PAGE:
According to Gretchen Reynolds and Elizabeth Jones:
“Observation can be used not only as the basis of information about individual children and the building of a classroom community, but also as the place from which teachers can begin to engage in the dialogic process of reflection, hypothesis building, and planning” (13).
Similarly, we discovered that our aspirations had awakened us to research and co-construct as a group.
Our observations and the discussions about them offered a sense of possibility, a place of questions and a place of joy. Not only were we fully engaged in inquiry, but we were happy, laughing, smiling and in awe of the children and ourselves. As Amy said, “I learned so much, coming to this and seeing how I could be observing is totally cool.” It felt good to be together as a staff learning and enjoying each other’s ideas. The process offered multiple perspectives on the child and an avenue for developing further investigations and curriculum. Amy continued, “Now when I’m doing observation I will be looking for (important points) and questions, if not before the observation then afterwards.” Traci added “…sometimes you don’t even know the question until after you’ve reflected on the observation…you may (even) find an answer to a question you didn’t know you had.”
As we brainstormed together we agreed that the observations would make important additions to childrens’ journals; not only would we offer teacher reflections to our parents, but we could contribute a record of particular, vivid moments in their child’s life. What I liked in this observation process is that we got to hear all the stories and a key idea that surfaced was seeing how we all observed in our own way and heard the different points of view. The process offered multiple perspectives on the child and an avenue for not only developing further investigations and curriculum but a method of dialoguing with our families.
Teacher and Community Well-being:
This experience empowered me to approach my Director to discuss future and regular Observation Dialogue evenings as well as to plant the seed of eventually inviting parents to participate in documenting the educational and community life of our center. I am absolutely and passionately convinced “… if we want to have a school based on participation, we must create spaces, contexts, and times when all subjects–children, teachers, and parents–can find opportunities to speak and be listened to” (Giudici 137).
To engage in meaningful and authentic work with children, the teacher must brave observing. Teachers need to build meaningful relationships in and around their working life. The teacher must cultivate a lissome tenacity and courage for their work. If we want to encourage deep thinking in children, then we must go down and think ourselves.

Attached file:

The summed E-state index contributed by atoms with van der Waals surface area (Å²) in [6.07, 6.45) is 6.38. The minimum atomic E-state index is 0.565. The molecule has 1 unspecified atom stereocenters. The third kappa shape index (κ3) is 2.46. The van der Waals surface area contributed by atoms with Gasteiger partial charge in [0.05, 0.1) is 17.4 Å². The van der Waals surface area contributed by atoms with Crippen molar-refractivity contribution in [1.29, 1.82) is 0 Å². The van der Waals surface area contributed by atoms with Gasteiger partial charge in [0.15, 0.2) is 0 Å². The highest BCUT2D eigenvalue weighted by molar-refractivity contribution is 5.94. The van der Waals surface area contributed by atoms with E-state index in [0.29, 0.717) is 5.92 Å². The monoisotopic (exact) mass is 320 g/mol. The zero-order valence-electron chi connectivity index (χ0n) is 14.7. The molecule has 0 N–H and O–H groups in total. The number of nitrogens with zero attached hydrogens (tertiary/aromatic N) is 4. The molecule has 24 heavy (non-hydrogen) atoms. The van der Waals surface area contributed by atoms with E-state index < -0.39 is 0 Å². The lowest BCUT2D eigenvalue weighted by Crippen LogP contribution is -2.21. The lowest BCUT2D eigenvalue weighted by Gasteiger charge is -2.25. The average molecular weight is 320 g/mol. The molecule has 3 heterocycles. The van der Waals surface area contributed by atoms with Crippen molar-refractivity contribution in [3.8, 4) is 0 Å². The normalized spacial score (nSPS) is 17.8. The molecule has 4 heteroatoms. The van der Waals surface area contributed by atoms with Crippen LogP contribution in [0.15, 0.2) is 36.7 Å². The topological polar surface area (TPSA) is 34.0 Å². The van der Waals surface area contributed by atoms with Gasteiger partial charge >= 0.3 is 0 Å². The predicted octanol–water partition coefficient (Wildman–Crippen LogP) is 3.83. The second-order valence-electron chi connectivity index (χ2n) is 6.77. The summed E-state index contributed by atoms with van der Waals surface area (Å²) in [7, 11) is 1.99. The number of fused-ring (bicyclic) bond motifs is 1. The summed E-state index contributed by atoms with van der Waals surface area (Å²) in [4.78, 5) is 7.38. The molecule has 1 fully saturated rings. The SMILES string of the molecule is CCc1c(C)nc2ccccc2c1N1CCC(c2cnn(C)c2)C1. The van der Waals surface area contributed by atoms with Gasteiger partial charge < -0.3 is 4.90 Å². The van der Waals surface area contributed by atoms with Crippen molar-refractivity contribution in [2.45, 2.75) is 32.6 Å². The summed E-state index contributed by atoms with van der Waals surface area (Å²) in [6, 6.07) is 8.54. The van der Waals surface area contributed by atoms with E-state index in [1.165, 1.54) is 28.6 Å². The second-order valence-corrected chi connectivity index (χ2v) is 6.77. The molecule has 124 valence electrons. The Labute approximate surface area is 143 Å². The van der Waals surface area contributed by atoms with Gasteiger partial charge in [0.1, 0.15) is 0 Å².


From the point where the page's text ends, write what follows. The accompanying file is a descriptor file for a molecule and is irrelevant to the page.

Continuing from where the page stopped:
I am afraid that teachers have grown accustomed to being defined and limited by school structure rather than using the structure as a support for originality.
Teachers are given curriculum to follow rather than being asked to construct curriculum around the learning styles and interests of the children, parents, and themselves. Some school structures are so time restricted that there is no space for creativity (I am fortunate to work in a place that has addressed this last issue).
It is through the process of creating and evolving within the flexibility of the possible that gives vitality to my work as a teacher, and it is the balancing of our unique perspectives as a group that gives texture and depth and form and meaning to our relationship and learning community. The time we took to observe and share those observations allowed me to feel that vitality in my work and share the results of it with colleagues and eventually with parents.
We have known for a long time that observation creates invaluable windows of understanding for parents who miss so much of the evolution of their childrens’ growth that takes place at school, but our experience showed us that the teachers also stand to gain greatly from refining their observation techniques and sharing their findings and hearing the stories of their colleagues.
Thank you to the teachers: Amy Carlson, Traci Nicolay, Jason Hartwick, Siobhan Henry-Hooker, Robin Ploof, and Jenn Carusone for supporting and participating in this work. And thank you to the children: Karla (11 months), Edward (3 years), and Abraham (3.10 years). I would also like to acknowledge Gretchen Reynolds and Sue Stacey, from Pacific Oaks College, for their support and guidance with regard to this project.
Gandini, Lella and Edwards, Carolyn Pope (eds.), Bambini: The Italian Approach To Infant/Toddler Care. Teachers College Press, New York 2001.
Giudici, Claudia, Rinaldi, Carla and Krechevsky, Mara (eds.), Making Learning Visible: Children as Individual and Group Learners. Reggio Emilia, Reggio Children, Italy 2001.
Reyonds, Gretchen and Jones, Elizabeth. Master Players: Learning from Children at Play Teachers College Press, New York 1997.